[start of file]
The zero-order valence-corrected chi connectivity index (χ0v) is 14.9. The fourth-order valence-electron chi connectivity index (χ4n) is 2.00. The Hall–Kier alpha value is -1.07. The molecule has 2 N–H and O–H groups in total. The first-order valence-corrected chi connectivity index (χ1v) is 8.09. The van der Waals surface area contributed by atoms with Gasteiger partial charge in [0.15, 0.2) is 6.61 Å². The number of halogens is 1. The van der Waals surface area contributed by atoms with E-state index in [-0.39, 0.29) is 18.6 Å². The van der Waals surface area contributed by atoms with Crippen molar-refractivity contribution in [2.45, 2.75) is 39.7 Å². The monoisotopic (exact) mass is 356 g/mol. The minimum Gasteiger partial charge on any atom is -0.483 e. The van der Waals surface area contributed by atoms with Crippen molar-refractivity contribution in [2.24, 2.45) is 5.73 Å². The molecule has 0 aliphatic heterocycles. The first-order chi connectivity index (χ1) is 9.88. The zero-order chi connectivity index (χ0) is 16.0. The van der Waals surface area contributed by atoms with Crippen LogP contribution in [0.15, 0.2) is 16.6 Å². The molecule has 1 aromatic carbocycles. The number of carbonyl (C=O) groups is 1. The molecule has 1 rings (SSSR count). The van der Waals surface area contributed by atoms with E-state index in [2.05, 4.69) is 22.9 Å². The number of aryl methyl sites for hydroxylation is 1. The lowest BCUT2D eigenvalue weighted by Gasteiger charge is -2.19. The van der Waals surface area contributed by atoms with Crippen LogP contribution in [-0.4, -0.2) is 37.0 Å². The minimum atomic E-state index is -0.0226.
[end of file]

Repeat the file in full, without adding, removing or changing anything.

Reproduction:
The zero-order valence-corrected chi connectivity index (χ0v) is 14.9. The fourth-order valence-electron chi connectivity index (χ4n) is 2.00. The Hall–Kier alpha value is -1.07. The molecule has 2 N–H and O–H groups in total. The first-order valence-corrected chi connectivity index (χ1v) is 8.09. The van der Waals surface area contributed by atoms with Gasteiger partial charge in [0.15, 0.2) is 6.61 Å². The number of halogens is 1. The van der Waals surface area contributed by atoms with E-state index in [-0.39, 0.29) is 18.6 Å². The van der Waals surface area contributed by atoms with Crippen molar-refractivity contribution in [2.45, 2.75) is 39.7 Å². The monoisotopic (exact) mass is 356 g/mol. The minimum Gasteiger partial charge on any atom is -0.483 e. The van der Waals surface area contributed by atoms with Crippen molar-refractivity contribution in [2.24, 2.45) is 5.73 Å². The molecule has 0 aliphatic heterocycles. The first-order chi connectivity index (χ1) is 9.88. The zero-order chi connectivity index (χ0) is 16.0. The van der Waals surface area contributed by atoms with Crippen LogP contribution in [0.15, 0.2) is 16.6 Å². The molecule has 1 aromatic carbocycles. The number of carbonyl (C=O) groups is 1. The molecule has 1 rings (SSSR count). The van der Waals surface area contributed by atoms with E-state index in [2.05, 4.69) is 22.9 Å². The number of aryl methyl sites for hydroxylation is 1. The lowest BCUT2D eigenvalue weighted by Gasteiger charge is -2.19. The van der Waals surface area contributed by atoms with Crippen LogP contribution in [-0.4, -0.2) is 37.0 Å². The minimum atomic E-state index is -0.0226.